Debating Physician-Assisted Death (i.e.,Physician-Assisted Suicide)

Among the publications I can’t keep up with is the ASCO post, a tabloid-size, 100+ page newspaper that arrives in my mailbox monthly.  But I do peruse it.  December’s offering included a brief summary of a November 2014 debate regarding whether to “Legalize Assisted Suicide,” by the nonpartisan group Intelligence Squared US Debates.   That is the phrase the group used.  It is commonly pointed out that “suicide” is a pejorative here, in the eyes of advocates of physician-assisted death.  In any event, as regular readers of this blog will recall, whether one calls it “PAS” or “PAD,” I am agin’ it—that is, against active physician assistance, by action or prescription, to effect or intentionally provide the means for someone to terminate his or her own life.  I write here to point out the debate.  I have read the ASCO Post comments but have not had the opportunity to review the entire debate, a task which readers here may choose to do by following the link in this paragraph.

Arguing for PAS/PAD were Princeton’s Peter Singer and Columbia psychology professor Andrew Solomon.  Arguing against were Dr. Daniel Sulmasy (of the U. of Chicago and the Presidential Commission on the Study of Bioethical Issues) and Baroness Ilora Finlay, Professor of Palliative Medicine at the University School of Medicine in Wales, and President of the British Medical Association.

Just a brief couple of comments here, based on how the ASCO Post summarized some of the discussion:  First, Dr. Sulmasy appears to have argued that assisted suicide violates human dignity by making a live somebody into a nobody (a dead person), violating dignity intrinsically, and that to argue that autonomy and liberty underwrite the morality of PAS is somewhat self-contradictory, because death eliminates liberty and so purposefully ending life undermines the liberty that is supposed to support PAS to begin with.  It looks like Baroness Finlay argued for a proper sense of palliative care as caring for the whole person in the end of life.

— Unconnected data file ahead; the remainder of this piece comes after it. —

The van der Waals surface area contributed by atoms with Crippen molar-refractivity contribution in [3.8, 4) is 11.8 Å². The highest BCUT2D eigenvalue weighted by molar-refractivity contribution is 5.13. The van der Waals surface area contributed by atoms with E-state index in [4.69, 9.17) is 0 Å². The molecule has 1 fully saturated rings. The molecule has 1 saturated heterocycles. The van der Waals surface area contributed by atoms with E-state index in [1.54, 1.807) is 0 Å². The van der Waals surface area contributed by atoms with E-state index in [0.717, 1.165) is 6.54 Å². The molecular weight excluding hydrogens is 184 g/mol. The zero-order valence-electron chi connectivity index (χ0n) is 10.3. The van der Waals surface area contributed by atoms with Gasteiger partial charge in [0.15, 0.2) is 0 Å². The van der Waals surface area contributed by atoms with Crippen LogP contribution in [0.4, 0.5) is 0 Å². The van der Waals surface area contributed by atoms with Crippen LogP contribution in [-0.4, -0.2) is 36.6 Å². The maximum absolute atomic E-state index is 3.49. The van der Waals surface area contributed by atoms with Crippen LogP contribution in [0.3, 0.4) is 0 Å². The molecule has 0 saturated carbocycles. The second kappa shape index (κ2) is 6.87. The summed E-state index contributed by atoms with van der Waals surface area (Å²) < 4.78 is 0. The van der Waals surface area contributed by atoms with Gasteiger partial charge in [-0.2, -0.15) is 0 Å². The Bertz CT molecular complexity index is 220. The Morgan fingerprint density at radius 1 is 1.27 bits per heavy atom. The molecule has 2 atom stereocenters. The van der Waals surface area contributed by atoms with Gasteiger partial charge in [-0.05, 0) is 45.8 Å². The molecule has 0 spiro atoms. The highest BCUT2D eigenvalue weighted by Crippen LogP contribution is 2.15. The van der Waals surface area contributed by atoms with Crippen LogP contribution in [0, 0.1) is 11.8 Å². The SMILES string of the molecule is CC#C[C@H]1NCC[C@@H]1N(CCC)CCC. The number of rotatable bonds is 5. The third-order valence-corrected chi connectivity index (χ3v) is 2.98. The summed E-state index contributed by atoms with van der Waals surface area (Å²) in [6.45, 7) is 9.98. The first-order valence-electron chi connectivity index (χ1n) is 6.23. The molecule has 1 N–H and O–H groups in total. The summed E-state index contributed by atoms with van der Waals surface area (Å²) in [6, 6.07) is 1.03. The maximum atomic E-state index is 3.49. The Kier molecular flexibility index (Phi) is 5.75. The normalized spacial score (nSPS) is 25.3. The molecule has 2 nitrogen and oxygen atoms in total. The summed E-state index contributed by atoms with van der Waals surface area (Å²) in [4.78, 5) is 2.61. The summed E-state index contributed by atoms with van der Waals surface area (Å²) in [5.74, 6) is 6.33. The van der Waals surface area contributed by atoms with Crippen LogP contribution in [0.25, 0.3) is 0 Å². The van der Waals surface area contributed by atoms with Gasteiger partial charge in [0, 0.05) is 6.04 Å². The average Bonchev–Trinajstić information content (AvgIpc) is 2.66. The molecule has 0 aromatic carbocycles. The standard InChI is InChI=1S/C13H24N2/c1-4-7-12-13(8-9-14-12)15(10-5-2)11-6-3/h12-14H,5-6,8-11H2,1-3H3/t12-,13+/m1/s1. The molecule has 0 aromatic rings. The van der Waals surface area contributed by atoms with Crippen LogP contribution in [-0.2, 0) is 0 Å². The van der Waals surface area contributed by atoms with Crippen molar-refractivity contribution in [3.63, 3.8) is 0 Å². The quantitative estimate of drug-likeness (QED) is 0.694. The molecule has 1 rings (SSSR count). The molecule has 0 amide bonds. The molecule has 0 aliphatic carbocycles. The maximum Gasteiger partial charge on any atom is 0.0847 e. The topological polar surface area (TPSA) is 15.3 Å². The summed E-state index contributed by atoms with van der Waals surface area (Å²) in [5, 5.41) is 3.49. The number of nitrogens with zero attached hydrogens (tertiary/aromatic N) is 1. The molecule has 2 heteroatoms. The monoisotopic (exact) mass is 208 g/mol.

Professors Singer and Solomon appear to have relied on an autonomy argument; PAS supports human dignity by preserving an individual’s sense of control over his or her medical care, in a thought process that may be quite rational.  It seems to me that this is where all pro-PAS arguments have to finish if not start.  A couple of comments attributed to Prof. Solomon by the ASCO Post writer (one Jo Cavallo) struck me.  For one:  PAD is not suicide because suicide is a response to personal disintegration, whereas PAD is intended to prevent such disintegration.  That doesn’t seem right to me at all; it seems that a sufficiently despondent person could rationally want to be dead, and that the proper response would be to support that person’s life on the assumption that he or she has not “disintegrated.”  Second, the notion that palliative care can adequately deal with the end of every life is “arrogant,” and hospice can pose an “authoritarian, hard, paternalistic” view of dying.  That also seems to me untrue on its face, especially after reading Being Mortal, on which I commented in this space last month.

Space prevents me from carrying on further here, now.

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Barry Orvell, MD Recent comment authors
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Barry Orvell, MD
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Barry Orvell, MD

It strikes me that in the matter of PAS we each have a strong gut reaction to it first. Then we search for persuasive arguments to back up that quick response. And we never seem able to persuade the opposing view.
I am in favor of PAS. And I can give some good reasons. But so can the other side.
I wonder why that is. Why does this question of ultimate human importance resist the most vigorous effort to change a person’s mind. Personal experience? Religious beliefs? Fear of death?